Errors in Project Management
An article in USA Today (December 12, 2012) about highway projects in New York has the sub-head, “Design errors, planning lapses drove up costs more than 14%.” Among the things listed that “drove up costs” are
- More asphalt than projected due to a math error
- More temporary concrete dividers than planned, as plans called for only half what was needed
- Unanticipated excavation costs.
It’s true that no one likes for costs to exceed estimates, but exceeding estimates is a very different thing than driving up costs. Those costs were accurate—it was the estimates that did not agree with later reality. Two of these items are mistakes, but the third is apparently a bit of information that was not known when the estimate was made. Had these mistakes not been made, and the excavation needs known in advance, the result would have been the same costs.
The same is true for estimates on your software projects.
On the other hand, the article describes other work where the state engineers “never did any quality control review that would allow them to stop and correct things instead of letting the contractors run up the cost.” This is a real problem.
As projects progress, you learn things—or, at least, you should. You learn that some of your estimates were wrong. You learn there were things you didn’t know. And you learn when the project is in the weeds and no longer producing the expected value.
You learn these things by paying attention to what happens. And, to distinguish the estimation problems from the actual problems, you need to pay attention separately to costs and value. Old-fashioned Earned Value Management gives me heartburn because it makes the simplifying assumption that these are the same—that the value you’ve received on an incomplete project is roughly proportional to what it’s cost you. That just doesn’t seem to be true. Not only are there cases like this one where true progress is stalled but the expenses continue, there are well-run projects that deliver the bulk of the value early using shrewd prioritization of the work.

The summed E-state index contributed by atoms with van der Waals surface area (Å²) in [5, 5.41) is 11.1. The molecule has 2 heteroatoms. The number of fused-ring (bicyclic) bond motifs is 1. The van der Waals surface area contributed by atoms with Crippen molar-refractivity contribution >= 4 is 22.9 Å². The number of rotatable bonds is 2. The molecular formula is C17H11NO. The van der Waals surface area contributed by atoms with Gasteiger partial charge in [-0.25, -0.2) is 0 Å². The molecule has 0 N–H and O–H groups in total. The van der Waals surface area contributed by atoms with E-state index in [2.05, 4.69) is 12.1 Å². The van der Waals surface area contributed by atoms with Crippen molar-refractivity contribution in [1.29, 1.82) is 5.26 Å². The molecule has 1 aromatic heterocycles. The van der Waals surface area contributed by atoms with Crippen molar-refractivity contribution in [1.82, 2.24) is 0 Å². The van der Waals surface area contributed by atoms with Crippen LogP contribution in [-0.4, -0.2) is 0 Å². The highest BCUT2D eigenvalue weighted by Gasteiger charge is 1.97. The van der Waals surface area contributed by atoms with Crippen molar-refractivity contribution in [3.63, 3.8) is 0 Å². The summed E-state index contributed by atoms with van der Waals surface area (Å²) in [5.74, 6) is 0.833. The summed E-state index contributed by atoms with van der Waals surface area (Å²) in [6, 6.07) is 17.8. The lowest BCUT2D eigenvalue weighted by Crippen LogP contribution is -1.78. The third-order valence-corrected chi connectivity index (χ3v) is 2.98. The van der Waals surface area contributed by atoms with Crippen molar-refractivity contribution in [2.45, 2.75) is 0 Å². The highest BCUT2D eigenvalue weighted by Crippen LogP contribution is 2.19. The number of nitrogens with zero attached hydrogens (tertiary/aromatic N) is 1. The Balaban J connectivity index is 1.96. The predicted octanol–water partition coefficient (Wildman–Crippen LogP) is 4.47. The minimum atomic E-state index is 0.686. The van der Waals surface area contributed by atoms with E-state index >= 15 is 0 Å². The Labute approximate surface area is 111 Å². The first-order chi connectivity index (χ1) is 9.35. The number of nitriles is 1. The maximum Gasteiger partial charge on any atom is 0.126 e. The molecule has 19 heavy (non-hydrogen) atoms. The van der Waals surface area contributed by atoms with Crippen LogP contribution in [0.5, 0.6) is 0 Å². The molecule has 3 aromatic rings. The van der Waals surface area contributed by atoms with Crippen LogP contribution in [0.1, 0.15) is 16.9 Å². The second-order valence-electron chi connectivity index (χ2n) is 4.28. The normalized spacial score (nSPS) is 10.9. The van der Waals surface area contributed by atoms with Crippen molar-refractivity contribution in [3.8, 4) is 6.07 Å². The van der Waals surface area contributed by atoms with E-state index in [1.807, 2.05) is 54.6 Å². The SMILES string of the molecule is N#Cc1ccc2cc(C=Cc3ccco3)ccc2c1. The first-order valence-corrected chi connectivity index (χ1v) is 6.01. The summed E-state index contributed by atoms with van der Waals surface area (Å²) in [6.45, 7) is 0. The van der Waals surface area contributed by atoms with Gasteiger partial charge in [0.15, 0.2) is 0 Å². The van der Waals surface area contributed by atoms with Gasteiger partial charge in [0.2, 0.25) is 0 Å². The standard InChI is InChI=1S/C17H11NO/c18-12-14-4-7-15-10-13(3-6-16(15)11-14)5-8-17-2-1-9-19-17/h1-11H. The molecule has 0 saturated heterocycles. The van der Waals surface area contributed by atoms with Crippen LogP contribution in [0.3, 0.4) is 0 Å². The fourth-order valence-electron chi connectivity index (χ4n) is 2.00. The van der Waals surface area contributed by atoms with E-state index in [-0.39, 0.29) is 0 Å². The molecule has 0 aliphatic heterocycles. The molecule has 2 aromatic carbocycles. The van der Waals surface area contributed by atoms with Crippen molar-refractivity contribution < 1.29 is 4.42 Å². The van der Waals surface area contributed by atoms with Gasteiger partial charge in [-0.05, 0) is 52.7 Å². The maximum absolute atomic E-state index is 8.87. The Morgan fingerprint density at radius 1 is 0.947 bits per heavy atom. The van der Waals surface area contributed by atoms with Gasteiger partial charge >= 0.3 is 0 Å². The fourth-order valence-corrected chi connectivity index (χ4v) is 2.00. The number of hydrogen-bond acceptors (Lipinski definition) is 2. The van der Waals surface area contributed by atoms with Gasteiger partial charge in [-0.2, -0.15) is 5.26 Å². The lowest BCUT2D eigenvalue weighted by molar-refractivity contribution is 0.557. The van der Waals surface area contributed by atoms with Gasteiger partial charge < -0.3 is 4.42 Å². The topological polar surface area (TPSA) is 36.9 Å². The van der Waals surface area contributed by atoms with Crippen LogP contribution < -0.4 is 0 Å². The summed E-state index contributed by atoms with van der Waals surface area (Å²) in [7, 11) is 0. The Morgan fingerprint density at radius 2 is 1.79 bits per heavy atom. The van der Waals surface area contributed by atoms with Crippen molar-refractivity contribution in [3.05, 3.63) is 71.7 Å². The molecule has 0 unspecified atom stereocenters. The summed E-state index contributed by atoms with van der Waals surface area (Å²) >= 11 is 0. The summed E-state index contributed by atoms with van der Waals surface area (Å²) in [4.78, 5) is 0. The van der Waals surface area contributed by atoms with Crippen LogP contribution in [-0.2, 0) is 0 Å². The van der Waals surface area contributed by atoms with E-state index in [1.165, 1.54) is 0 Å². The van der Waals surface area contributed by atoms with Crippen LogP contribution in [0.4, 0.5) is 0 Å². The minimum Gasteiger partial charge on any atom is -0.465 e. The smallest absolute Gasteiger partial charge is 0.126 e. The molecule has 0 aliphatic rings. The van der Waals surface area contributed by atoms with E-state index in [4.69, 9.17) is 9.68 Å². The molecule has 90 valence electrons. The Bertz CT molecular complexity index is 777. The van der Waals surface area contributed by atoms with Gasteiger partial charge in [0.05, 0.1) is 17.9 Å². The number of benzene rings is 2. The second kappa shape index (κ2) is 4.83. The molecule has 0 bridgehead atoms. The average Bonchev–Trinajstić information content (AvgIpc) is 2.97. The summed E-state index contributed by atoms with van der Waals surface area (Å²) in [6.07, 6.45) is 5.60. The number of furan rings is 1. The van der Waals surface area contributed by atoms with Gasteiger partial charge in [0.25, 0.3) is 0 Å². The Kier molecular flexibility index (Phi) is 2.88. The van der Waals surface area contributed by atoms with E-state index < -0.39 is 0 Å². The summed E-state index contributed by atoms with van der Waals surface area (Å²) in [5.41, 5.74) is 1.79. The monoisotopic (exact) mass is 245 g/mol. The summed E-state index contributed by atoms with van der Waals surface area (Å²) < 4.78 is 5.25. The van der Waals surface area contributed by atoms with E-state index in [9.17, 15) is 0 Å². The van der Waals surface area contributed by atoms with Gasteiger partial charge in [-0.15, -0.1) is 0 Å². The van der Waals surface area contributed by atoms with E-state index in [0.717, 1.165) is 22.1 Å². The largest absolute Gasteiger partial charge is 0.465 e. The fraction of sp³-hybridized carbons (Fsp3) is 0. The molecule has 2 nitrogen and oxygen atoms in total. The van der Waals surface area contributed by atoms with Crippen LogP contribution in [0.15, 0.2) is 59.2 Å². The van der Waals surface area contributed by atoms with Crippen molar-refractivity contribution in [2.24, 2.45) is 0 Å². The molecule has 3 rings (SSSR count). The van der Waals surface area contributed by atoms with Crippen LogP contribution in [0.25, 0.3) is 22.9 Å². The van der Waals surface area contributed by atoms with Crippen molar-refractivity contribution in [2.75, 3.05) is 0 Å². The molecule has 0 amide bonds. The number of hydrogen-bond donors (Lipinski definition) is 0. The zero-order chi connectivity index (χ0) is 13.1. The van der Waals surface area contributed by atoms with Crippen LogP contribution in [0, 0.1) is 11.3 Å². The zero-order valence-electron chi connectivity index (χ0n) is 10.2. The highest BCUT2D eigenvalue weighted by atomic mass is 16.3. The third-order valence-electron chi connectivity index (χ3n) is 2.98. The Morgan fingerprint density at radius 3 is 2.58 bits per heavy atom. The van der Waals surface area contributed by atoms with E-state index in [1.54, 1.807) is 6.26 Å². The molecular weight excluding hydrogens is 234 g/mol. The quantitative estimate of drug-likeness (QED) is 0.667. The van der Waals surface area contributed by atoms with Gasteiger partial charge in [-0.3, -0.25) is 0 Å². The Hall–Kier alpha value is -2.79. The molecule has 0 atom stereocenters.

I don’t know much about highway construction, but I would imagine that it would be possible to measure actual progress by completed miles of roadway. I also imagine the work is not usually done that way. I suspect that it’s common to grade the entire project, then lay down the roadbed, then pave it all, then paint the lines, “¦
People often work the same way in software development, in architectural layers, so there’s nothing of value until the end when all the pieces are integrated. The result of such a big-bang integration is that problems are hidden until it’s way too late. It’s a great recipe for cost (and time) overruns. Such overruns like to grow in the dark places where no one is watching.
The sad thing is that it’s quite easy to do better. Instead of working in layers or components, implement functional slices of the requirements. The layers and components can be built bit by bit as more and more functionality is completed. And each functional slice provides a usable road that goes somewhere.
The pace of work can be more easily monitored by working in functional slices, also. It’s relatively easy to check whether a function works or not. The sum of functionality can be tracked over time to see how fast the work is proceeding. The total amount of functionality can be estimated to give an estimate of when the work will be done. I like a simple hand-drawn burn-up chart for this, as it doesn’t mislead with unwarranted precision.
And if the rate of completion is less than you hoped, or the cost of the work is higher than anticipated, or hidden work is uncovered, then you can detect it early and make appropriate contingency plans—very similar to what the “top-performing states” do when managing highway projects.